> * The code ignores datallowconn and therefore will periodically vacuum
> template0.  I've got mixed emotions about this --- it could save
> someone's bacon if they failed to properly VACUUM FREEZE a template
> database, but in 99.99% of installations it's just wasted cycles.
> Maybe it'd make sense to perform XID-wraparound-prevention vacuuming,
> but not anything more, in a template DB.  Thoughts?
> 
> * Or actually, it would vacuum template0, except that since no regular
> backend ever connects to template0, there will be no stats DB entry for
> it and so the loop in AutoVacMain will ignore it.  This is definitely
> BAD as it means that a database that's not been touched since postmaster
> start will never be vacuumed, not even for XID wraparound prevention.
> That test needs to be weakened.

See, that's what I'm talking about :-)  No information about an object
is a problem.  Now, I don't think it's a problem to periodically vacuum
template0, because it will connect to it and quickly realize that no
work is needed.  OTOH I think you can argue that we document that
datallowcon=false databases should be frozen and thus we can just assume
that they don't need vacuuming.  However this doesn't seem safe -- it'll
quickly end up in the "PostgreSQL gotchas" section.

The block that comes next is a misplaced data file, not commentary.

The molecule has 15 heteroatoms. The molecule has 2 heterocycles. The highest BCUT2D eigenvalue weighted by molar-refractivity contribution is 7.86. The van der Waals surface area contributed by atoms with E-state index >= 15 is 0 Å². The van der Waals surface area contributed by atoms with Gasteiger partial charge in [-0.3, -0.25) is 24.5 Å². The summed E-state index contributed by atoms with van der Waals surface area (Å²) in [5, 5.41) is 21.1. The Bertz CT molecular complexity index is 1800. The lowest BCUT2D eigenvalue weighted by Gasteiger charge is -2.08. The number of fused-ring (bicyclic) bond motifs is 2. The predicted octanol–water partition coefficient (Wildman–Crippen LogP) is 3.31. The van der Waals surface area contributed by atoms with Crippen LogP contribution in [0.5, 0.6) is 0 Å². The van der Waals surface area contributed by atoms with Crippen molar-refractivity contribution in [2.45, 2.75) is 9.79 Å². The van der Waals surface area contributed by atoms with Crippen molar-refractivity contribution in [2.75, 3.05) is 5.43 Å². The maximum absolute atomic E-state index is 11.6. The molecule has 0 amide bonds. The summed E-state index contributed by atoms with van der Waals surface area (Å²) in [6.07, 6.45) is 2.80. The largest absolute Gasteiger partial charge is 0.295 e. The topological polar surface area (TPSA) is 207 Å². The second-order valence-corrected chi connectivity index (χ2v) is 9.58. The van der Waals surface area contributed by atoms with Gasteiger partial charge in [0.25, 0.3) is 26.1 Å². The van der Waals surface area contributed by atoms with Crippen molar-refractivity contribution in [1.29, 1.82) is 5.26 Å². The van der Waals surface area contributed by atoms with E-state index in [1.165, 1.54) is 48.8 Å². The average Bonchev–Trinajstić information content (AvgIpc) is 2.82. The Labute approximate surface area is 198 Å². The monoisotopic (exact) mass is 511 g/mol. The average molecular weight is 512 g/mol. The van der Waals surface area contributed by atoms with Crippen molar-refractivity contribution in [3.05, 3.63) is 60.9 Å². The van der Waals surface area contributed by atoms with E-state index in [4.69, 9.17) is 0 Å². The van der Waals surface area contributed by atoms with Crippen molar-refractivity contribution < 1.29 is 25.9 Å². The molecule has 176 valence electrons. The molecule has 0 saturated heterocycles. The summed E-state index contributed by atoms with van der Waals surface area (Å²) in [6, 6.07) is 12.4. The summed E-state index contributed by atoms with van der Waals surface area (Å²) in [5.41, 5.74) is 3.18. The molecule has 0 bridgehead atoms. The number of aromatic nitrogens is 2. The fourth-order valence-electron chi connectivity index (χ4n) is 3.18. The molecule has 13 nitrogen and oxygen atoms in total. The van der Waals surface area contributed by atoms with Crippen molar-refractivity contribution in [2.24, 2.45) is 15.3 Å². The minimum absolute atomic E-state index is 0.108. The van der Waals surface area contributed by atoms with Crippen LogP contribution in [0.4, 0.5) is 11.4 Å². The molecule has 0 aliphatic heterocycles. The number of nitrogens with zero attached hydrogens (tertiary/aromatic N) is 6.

Maybe we could pick the first database with no entry in pgstat, and
process that.  After it's processed, pgstat will have complete data
about it.

Another idea would be keeping a per-database dead tuple counter, or some
other metric, and use that as a parameter in choosing what database to
vacuum.  The current test (last autovac start time) is certainly very
naive.

Yet another idea is to keep track of current Xid as of the last autovac
start, and compare that with the current Xid, in order to check for
wraparound.  Not sure if it's possible to check current Xid without
connecting to a database first.


> * I'm still pretty concerned about the handling of shared catalogs.
> AFAICS the current pgstats infrastructure simply gets this wrong,
> meaning that shared catalogs will not get adequate vacuuming.  We need
> to fix that.

Maybe we can store them in pgstat in a pseudo-database with Oid=0, and
special case them everywhere.  Where do we store pg_autovacuum values?
Or do we dictate that they can only use default parameters from GUC?


> * As Alvaro noted, the default parameter settings need a lookover.
> What is in the patch is not what was the default in the contrib module,
> but the contrib defaults seem awfully passive.

Yeah, the values you saw in the patch were suggested by Matthew.  I had
the contrib module's values originally.


> * The documentation badly needs work.  I committed some minimal
> additions to runtime.sgml and catalogs.sgml, but the chapter about
> routine maintenance needs a section added about how to use autovac.

Matthew is on that, I think.

-- 
Alvaro Herrera (<alvherre[a]alvh.no-ip.org>)
"Right now the sectors on the hard disk run clockwise, but I heard a rumor that
you can squeeze 0.2% more throughput by running them counterclockwise.
It's worth the effort. Recommended."  (Gerry Pourwelle)